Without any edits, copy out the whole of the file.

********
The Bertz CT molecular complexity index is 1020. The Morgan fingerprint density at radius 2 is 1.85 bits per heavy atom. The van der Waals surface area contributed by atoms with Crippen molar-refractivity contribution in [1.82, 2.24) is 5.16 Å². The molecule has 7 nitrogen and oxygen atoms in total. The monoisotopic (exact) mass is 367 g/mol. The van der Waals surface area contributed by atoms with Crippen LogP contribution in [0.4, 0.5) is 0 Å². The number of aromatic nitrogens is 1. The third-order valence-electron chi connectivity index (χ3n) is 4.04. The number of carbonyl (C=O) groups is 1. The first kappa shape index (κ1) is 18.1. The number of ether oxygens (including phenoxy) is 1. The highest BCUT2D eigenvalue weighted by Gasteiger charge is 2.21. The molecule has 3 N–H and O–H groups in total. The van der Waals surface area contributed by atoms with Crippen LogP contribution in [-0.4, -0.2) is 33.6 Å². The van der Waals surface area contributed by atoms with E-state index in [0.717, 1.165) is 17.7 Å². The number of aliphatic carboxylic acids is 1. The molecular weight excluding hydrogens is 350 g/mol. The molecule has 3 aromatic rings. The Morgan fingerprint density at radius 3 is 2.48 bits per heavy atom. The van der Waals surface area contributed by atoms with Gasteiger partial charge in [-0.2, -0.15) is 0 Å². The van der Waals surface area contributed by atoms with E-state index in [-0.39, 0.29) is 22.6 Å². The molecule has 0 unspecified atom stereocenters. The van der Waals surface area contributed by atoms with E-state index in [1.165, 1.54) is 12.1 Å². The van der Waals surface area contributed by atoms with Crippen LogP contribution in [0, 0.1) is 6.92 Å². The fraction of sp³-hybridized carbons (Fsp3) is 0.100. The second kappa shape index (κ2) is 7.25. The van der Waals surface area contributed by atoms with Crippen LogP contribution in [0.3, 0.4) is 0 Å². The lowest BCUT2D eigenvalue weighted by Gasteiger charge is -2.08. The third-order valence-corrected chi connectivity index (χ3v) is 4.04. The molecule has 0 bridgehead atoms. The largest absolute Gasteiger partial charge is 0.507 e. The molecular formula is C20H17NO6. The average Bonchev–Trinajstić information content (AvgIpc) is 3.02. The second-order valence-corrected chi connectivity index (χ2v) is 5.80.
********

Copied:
The Bertz CT molecular complexity index is 1020. The Morgan fingerprint density at radius 2 is 1.85 bits per heavy atom. The van der Waals surface area contributed by atoms with Crippen molar-refractivity contribution in [1.82, 2.24) is 5.16 Å². The molecule has 7 nitrogen and oxygen atoms in total. The monoisotopic (exact) mass is 367 g/mol. The van der Waals surface area contributed by atoms with Crippen LogP contribution in [0.4, 0.5) is 0 Å². The number of aromatic nitrogens is 1. The third-order valence-electron chi connectivity index (χ3n) is 4.04. The number of carbonyl (C=O) groups is 1. The first kappa shape index (κ1) is 18.1. The number of ether oxygens (including phenoxy) is 1. The highest BCUT2D eigenvalue weighted by Gasteiger charge is 2.21. The molecule has 3 N–H and O–H groups in total. The van der Waals surface area contributed by atoms with Crippen LogP contribution in [-0.4, -0.2) is 33.6 Å². The van der Waals surface area contributed by atoms with E-state index in [0.717, 1.165) is 17.7 Å². The number of aliphatic carboxylic acids is 1. The molecular weight excluding hydrogens is 350 g/mol. The molecule has 3 aromatic rings. The Morgan fingerprint density at radius 3 is 2.48 bits per heavy atom. The van der Waals surface area contributed by atoms with Gasteiger partial charge in [-0.2, -0.15) is 0 Å². The van der Waals surface area contributed by atoms with E-state index in [-0.39, 0.29) is 22.6 Å². The molecule has 0 unspecified atom stereocenters. The van der Waals surface area contributed by atoms with E-state index in [1.165, 1.54) is 12.1 Å². The van der Waals surface area contributed by atoms with Crippen LogP contribution in [0, 0.1) is 6.92 Å². The fraction of sp³-hybridized carbons (Fsp3) is 0.100. The second kappa shape index (κ2) is 7.25. The van der Waals surface area contributed by atoms with Crippen LogP contribution in [0.3, 0.4) is 0 Å². The lowest BCUT2D eigenvalue weighted by Gasteiger charge is -2.08. The third-order valence-corrected chi connectivity index (χ3v) is 4.04. The molecule has 0 bridgehead atoms. The largest absolute Gasteiger partial charge is 0.507 e. The molecular formula is C20H17NO6. The average Bonchev–Trinajstić information content (AvgIpc) is 3.02. The second-order valence-corrected chi connectivity index (χ2v) is 5.80.